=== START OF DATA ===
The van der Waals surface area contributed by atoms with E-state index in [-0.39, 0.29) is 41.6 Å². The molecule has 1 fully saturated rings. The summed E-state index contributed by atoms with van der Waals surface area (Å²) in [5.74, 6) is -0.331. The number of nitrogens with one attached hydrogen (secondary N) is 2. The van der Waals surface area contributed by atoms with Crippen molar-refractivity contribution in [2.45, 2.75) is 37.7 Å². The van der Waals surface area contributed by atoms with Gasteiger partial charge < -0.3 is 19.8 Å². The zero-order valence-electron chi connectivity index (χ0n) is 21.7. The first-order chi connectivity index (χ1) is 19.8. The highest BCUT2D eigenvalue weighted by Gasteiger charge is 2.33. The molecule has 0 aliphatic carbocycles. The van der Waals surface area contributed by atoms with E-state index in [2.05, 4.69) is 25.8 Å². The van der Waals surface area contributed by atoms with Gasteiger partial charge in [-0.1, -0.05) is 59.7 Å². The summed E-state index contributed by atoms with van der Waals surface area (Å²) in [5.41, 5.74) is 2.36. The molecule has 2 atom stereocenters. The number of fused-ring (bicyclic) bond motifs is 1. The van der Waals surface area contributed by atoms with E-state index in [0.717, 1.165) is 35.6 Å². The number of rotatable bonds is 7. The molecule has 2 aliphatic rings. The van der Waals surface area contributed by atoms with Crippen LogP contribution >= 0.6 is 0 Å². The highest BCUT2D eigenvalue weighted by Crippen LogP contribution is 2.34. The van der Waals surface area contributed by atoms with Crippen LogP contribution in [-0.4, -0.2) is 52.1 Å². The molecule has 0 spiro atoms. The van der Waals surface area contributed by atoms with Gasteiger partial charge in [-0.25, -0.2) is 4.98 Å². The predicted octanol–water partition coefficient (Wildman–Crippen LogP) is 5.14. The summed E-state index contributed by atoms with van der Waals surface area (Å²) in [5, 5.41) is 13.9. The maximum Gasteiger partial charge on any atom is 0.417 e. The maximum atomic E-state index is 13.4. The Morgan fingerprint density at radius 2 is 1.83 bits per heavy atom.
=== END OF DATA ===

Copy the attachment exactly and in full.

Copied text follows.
The van der Waals surface area contributed by atoms with E-state index in [-0.39, 0.29) is 41.6 Å². The molecule has 1 fully saturated rings. The summed E-state index contributed by atoms with van der Waals surface area (Å²) in [5.74, 6) is -0.331. The number of nitrogens with one attached hydrogen (secondary N) is 2. The van der Waals surface area contributed by atoms with Crippen molar-refractivity contribution in [2.45, 2.75) is 37.7 Å². The van der Waals surface area contributed by atoms with Gasteiger partial charge < -0.3 is 19.8 Å². The zero-order valence-electron chi connectivity index (χ0n) is 21.7. The first-order chi connectivity index (χ1) is 19.8. The highest BCUT2D eigenvalue weighted by Gasteiger charge is 2.33. The molecule has 0 aliphatic carbocycles. The van der Waals surface area contributed by atoms with E-state index in [2.05, 4.69) is 25.8 Å². The van der Waals surface area contributed by atoms with Gasteiger partial charge in [-0.1, -0.05) is 59.7 Å². The summed E-state index contributed by atoms with van der Waals surface area (Å²) in [5.41, 5.74) is 2.36. The molecule has 2 atom stereocenters. The number of fused-ring (bicyclic) bond motifs is 1. The van der Waals surface area contributed by atoms with E-state index in [0.717, 1.165) is 35.6 Å². The number of rotatable bonds is 7. The molecule has 2 aliphatic rings. The van der Waals surface area contributed by atoms with Crippen LogP contribution >= 0.6 is 0 Å². The highest BCUT2D eigenvalue weighted by Crippen LogP contribution is 2.34. The van der Waals surface area contributed by atoms with Crippen LogP contribution in [-0.4, -0.2) is 52.1 Å². The molecule has 0 spiro atoms. The van der Waals surface area contributed by atoms with Gasteiger partial charge in [-0.25, -0.2) is 4.98 Å². The predicted octanol–water partition coefficient (Wildman–Crippen LogP) is 5.14. The summed E-state index contributed by atoms with van der Waals surface area (Å²) in [5, 5.41) is 13.9. The maximum Gasteiger partial charge on any atom is 0.417 e. The maximum atomic E-state index is 13.4. The Morgan fingerprint density at radius 2 is 1.83 bits per heavy atom.